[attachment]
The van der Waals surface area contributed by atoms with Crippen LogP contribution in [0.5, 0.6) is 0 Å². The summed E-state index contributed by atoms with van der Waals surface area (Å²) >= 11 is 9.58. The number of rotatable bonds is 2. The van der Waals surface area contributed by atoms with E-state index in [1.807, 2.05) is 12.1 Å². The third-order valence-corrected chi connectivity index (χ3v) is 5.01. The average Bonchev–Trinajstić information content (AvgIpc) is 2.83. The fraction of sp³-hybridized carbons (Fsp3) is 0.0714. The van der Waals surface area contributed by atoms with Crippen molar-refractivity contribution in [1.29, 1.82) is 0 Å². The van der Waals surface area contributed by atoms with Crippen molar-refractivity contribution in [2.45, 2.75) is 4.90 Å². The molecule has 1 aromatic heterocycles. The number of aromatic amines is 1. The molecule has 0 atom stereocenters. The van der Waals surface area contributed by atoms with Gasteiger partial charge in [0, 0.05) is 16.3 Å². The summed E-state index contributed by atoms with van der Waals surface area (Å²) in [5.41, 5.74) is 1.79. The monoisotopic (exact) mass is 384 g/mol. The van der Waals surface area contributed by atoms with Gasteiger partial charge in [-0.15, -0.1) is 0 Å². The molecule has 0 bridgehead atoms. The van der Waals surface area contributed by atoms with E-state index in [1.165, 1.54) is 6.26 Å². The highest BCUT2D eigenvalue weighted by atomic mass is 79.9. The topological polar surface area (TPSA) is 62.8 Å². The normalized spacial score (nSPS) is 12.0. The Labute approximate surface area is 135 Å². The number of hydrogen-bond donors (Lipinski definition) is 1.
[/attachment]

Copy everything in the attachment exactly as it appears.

The van der Waals surface area contributed by atoms with Crippen LogP contribution in [0.5, 0.6) is 0 Å². The summed E-state index contributed by atoms with van der Waals surface area (Å²) >= 11 is 9.58. The number of rotatable bonds is 2. The van der Waals surface area contributed by atoms with E-state index in [1.807, 2.05) is 12.1 Å². The third-order valence-corrected chi connectivity index (χ3v) is 5.01. The average Bonchev–Trinajstić information content (AvgIpc) is 2.83. The fraction of sp³-hybridized carbons (Fsp3) is 0.0714. The van der Waals surface area contributed by atoms with Crippen molar-refractivity contribution in [1.29, 1.82) is 0 Å². The van der Waals surface area contributed by atoms with Crippen molar-refractivity contribution in [2.45, 2.75) is 4.90 Å². The molecule has 1 aromatic heterocycles. The number of aromatic amines is 1. The molecule has 0 atom stereocenters. The van der Waals surface area contributed by atoms with Gasteiger partial charge in [0, 0.05) is 16.3 Å². The summed E-state index contributed by atoms with van der Waals surface area (Å²) in [5.41, 5.74) is 1.79. The monoisotopic (exact) mass is 384 g/mol. The van der Waals surface area contributed by atoms with Gasteiger partial charge in [-0.15, -0.1) is 0 Å². The molecule has 0 bridgehead atoms. The van der Waals surface area contributed by atoms with E-state index in [1.165, 1.54) is 6.26 Å². The highest BCUT2D eigenvalue weighted by atomic mass is 79.9. The topological polar surface area (TPSA) is 62.8 Å². The normalized spacial score (nSPS) is 12.0. The Labute approximate surface area is 135 Å². The number of hydrogen-bond donors (Lipinski definition) is 1.